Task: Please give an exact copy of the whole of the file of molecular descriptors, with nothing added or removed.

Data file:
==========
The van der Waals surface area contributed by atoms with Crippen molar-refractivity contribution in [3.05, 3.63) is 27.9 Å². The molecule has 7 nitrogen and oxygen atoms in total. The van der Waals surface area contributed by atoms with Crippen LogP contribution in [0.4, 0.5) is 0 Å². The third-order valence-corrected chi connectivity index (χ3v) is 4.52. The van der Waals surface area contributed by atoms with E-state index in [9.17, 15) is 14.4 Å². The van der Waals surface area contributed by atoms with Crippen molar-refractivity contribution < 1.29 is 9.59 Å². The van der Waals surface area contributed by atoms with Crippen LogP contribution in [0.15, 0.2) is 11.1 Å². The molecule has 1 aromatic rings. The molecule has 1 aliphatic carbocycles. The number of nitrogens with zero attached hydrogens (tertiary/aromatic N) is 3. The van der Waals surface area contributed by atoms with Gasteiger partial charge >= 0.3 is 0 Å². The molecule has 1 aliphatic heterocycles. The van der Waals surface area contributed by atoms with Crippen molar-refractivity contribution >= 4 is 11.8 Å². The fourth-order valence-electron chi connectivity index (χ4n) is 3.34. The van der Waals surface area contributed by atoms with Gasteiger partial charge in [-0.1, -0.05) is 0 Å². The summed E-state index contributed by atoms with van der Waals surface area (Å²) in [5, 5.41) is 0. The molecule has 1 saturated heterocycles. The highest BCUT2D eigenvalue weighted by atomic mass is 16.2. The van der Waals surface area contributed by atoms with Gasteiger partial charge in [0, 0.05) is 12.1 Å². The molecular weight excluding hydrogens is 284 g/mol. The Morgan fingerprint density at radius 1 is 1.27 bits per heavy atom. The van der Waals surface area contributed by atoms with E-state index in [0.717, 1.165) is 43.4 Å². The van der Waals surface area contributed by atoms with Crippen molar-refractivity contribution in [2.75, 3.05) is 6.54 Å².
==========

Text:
The van der Waals surface area contributed by atoms with Crippen molar-refractivity contribution in [3.05, 3.63) is 27.9 Å². The molecule has 7 nitrogen and oxygen atoms in total. The van der Waals surface area contributed by atoms with Crippen LogP contribution in [0.4, 0.5) is 0 Å². The third-order valence-corrected chi connectivity index (χ3v) is 4.52. The van der Waals surface area contributed by atoms with E-state index in [9.17, 15) is 14.4 Å². The van der Waals surface area contributed by atoms with Crippen molar-refractivity contribution < 1.29 is 9.59 Å². The van der Waals surface area contributed by atoms with Crippen LogP contribution in [0.15, 0.2) is 11.1 Å². The molecule has 1 aromatic rings. The molecule has 1 aliphatic carbocycles. The number of nitrogens with zero attached hydrogens (tertiary/aromatic N) is 3. The van der Waals surface area contributed by atoms with Gasteiger partial charge >= 0.3 is 0 Å². The molecule has 1 aliphatic heterocycles. The van der Waals surface area contributed by atoms with Crippen molar-refractivity contribution >= 4 is 11.8 Å². The fourth-order valence-electron chi connectivity index (χ4n) is 3.34. The van der Waals surface area contributed by atoms with Gasteiger partial charge in [-0.1, -0.05) is 0 Å². The summed E-state index contributed by atoms with van der Waals surface area (Å²) in [5, 5.41) is 0. The molecule has 1 saturated heterocycles. The highest BCUT2D eigenvalue weighted by atomic mass is 16.2. The van der Waals surface area contributed by atoms with Gasteiger partial charge in [0, 0.05) is 12.1 Å². The molecular weight excluding hydrogens is 284 g/mol. The Morgan fingerprint density at radius 1 is 1.27 bits per heavy atom. The van der Waals surface area contributed by atoms with E-state index in [0.717, 1.165) is 43.4 Å². The van der Waals surface area contributed by atoms with Crippen molar-refractivity contribution in [2.75, 3.05) is 6.54 Å².